"Juvenile crime has been going down, so people are starting to use that as political cover to raise the issue of why we have these overly punitive juvenile justice policies in place," said Ashley Nellis of the Sentencing Project. "And it's just a good time to be re-examining policies fiscally because incarceration is expensive, and life sentences are the most expensive."

The United States is one of the few countries that hand out JLWOP sentences. A 2005 Amnesty International study found that life without parole for juveniles is theoretically available in a dozen countries, but besides the U.S., only three others actually had teens serving such sentences — Israel with seven, South Africa with four and Tanzania with one.

In contrast, Sentencing Project Executive Director Mark Maurer noted in his testimony before the House subcommittee that 2,500 U.S. teenagers are incarcerated with no hope of release, most of them people of color. A majority of these — as many as 60 percent — are first-time offenders, and more than one quarter were convicted of felony murder, meaning they were participating in a crime when a murder occurred, but didn't do the actual killing.

"That's typical in a juvenile case where they are hanging out with older kids," Nellis says. "They don't realize they will do something bad, someone dies, and they wind up with life without parole."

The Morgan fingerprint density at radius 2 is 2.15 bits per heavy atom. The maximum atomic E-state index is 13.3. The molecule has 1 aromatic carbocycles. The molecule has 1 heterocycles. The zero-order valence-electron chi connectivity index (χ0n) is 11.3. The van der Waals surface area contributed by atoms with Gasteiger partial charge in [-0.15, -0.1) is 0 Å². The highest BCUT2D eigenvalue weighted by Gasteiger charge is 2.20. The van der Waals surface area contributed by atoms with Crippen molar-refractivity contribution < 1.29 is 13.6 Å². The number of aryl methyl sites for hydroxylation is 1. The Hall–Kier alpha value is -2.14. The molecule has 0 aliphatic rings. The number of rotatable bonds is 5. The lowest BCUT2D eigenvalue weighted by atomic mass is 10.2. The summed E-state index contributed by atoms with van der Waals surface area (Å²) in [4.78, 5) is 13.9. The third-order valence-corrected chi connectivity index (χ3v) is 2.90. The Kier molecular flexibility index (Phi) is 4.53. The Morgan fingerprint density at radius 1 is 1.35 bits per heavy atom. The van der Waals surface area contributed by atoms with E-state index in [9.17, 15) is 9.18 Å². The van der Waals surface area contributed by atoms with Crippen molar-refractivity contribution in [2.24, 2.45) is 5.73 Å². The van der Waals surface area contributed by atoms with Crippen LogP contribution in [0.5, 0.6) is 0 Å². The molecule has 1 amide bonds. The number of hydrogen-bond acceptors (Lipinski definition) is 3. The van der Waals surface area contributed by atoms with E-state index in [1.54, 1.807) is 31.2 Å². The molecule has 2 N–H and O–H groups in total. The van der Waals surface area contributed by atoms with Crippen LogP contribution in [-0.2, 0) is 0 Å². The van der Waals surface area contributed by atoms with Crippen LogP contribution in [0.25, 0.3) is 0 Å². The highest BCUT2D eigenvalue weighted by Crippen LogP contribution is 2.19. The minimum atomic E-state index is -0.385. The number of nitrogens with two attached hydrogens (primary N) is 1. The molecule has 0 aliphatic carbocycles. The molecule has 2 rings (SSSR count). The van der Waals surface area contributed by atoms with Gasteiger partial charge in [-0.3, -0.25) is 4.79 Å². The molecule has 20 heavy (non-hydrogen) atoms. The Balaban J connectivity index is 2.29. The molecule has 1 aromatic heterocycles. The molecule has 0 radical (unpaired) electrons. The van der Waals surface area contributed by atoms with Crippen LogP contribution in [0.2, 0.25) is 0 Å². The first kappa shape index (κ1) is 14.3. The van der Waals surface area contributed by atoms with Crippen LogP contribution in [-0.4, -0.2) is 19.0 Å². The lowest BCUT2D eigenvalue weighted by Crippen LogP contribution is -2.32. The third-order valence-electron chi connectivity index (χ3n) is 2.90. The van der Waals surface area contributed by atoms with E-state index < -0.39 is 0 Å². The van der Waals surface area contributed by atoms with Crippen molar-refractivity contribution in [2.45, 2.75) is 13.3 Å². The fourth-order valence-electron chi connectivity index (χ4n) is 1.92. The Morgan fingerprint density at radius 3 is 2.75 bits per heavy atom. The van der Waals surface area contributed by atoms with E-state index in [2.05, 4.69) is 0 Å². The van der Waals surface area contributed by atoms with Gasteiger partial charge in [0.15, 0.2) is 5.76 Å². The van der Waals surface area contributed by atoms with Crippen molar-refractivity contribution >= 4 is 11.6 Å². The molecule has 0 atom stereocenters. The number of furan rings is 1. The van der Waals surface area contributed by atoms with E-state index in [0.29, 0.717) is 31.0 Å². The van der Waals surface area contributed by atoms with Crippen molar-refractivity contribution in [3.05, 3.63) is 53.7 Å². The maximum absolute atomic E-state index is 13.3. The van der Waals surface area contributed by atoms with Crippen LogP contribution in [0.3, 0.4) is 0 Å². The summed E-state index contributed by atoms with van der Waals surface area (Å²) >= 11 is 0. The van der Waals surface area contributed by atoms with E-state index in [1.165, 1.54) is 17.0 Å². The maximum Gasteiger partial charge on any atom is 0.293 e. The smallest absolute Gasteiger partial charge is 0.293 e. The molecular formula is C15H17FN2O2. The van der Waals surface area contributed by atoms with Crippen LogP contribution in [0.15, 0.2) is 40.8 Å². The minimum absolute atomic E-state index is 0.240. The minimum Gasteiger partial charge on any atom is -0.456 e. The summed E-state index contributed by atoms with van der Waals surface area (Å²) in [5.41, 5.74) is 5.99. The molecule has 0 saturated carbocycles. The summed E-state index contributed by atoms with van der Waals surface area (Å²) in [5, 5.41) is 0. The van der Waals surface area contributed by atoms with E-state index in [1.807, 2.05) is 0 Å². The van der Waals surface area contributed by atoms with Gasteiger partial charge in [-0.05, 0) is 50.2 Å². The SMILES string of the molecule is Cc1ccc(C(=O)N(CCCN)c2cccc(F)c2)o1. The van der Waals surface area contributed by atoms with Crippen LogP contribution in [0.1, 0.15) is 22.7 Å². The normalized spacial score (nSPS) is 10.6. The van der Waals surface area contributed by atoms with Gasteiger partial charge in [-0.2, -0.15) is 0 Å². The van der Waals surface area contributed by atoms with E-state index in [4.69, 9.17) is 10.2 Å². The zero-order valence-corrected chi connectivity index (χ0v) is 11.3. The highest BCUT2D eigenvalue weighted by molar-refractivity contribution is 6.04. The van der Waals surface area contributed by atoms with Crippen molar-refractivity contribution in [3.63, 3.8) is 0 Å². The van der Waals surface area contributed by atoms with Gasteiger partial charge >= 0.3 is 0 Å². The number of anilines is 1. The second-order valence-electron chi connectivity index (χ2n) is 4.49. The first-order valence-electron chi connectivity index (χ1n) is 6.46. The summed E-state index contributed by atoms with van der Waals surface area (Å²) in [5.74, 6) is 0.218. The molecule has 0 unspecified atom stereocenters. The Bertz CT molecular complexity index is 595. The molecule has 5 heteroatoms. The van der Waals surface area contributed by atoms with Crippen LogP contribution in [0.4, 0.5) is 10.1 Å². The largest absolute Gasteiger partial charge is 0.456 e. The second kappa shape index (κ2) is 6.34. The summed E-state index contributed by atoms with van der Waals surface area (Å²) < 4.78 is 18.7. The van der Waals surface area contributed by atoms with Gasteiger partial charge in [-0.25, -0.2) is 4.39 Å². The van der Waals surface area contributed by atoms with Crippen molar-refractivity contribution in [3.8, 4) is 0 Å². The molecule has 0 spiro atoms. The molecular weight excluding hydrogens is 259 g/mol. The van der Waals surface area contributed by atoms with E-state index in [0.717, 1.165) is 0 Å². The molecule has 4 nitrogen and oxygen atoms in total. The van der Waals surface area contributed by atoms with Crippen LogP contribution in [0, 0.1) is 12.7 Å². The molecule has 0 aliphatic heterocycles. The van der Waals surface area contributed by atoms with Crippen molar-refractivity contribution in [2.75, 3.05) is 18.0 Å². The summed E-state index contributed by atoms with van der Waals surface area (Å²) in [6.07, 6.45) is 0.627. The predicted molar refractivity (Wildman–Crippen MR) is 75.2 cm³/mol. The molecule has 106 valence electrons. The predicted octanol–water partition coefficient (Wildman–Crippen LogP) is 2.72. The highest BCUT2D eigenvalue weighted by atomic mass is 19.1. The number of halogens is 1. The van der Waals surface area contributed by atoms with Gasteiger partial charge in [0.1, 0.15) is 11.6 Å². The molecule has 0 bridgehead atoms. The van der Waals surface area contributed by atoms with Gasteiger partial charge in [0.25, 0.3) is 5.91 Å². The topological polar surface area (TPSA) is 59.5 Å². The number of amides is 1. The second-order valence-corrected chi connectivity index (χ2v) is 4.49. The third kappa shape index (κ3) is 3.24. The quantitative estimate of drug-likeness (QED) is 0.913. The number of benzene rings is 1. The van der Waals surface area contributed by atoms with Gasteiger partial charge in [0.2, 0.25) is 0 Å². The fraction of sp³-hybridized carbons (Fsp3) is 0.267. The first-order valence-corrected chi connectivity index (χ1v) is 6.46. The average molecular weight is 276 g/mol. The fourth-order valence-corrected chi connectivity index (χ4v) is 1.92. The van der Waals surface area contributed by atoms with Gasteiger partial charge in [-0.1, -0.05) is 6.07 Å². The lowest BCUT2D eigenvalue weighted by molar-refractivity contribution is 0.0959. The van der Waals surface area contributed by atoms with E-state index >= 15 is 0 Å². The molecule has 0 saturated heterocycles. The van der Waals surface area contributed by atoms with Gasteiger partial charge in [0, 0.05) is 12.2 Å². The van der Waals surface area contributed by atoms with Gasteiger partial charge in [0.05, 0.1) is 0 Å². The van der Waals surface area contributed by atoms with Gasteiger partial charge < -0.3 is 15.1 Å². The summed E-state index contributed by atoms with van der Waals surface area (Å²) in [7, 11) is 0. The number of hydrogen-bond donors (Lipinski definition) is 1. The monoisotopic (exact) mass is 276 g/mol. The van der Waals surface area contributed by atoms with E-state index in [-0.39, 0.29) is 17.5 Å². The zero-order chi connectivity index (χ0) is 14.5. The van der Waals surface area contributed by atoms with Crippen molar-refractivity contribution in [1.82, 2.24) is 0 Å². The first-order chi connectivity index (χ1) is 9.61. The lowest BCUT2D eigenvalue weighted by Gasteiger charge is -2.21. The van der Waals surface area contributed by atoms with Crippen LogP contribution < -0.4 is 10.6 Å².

An example of this is the case of Rebecca Falcon, a Florida 15-year-old who in 1997 hailed a cab with a gun-toting 18-year-old friend. The driver was shot in the head and died. Although it was never established in court who pulled the tri gger — the teens accused each other — because Falcon was on the scene, she was sentenced to life without parole.

JLWOP sentences contravene several international treaties, including the Convention on the Rights of the Child (which has been ratified by every country except the U.S. and Somalia), the International Covenant on Civil and Political Rights (which the U.S. has signed) and a 2007 U.N. General Assembly resolution calling on all nations to abolish the juvenile death penalty and JLWOP (the vote was 176-1, the U.S. dissenting).

Despite the international momentum, the U.S. is just beginning to discuss the issue. One reason, says Nellis, is the ongoing fear the public has about so-called "bad seed" children in their midst.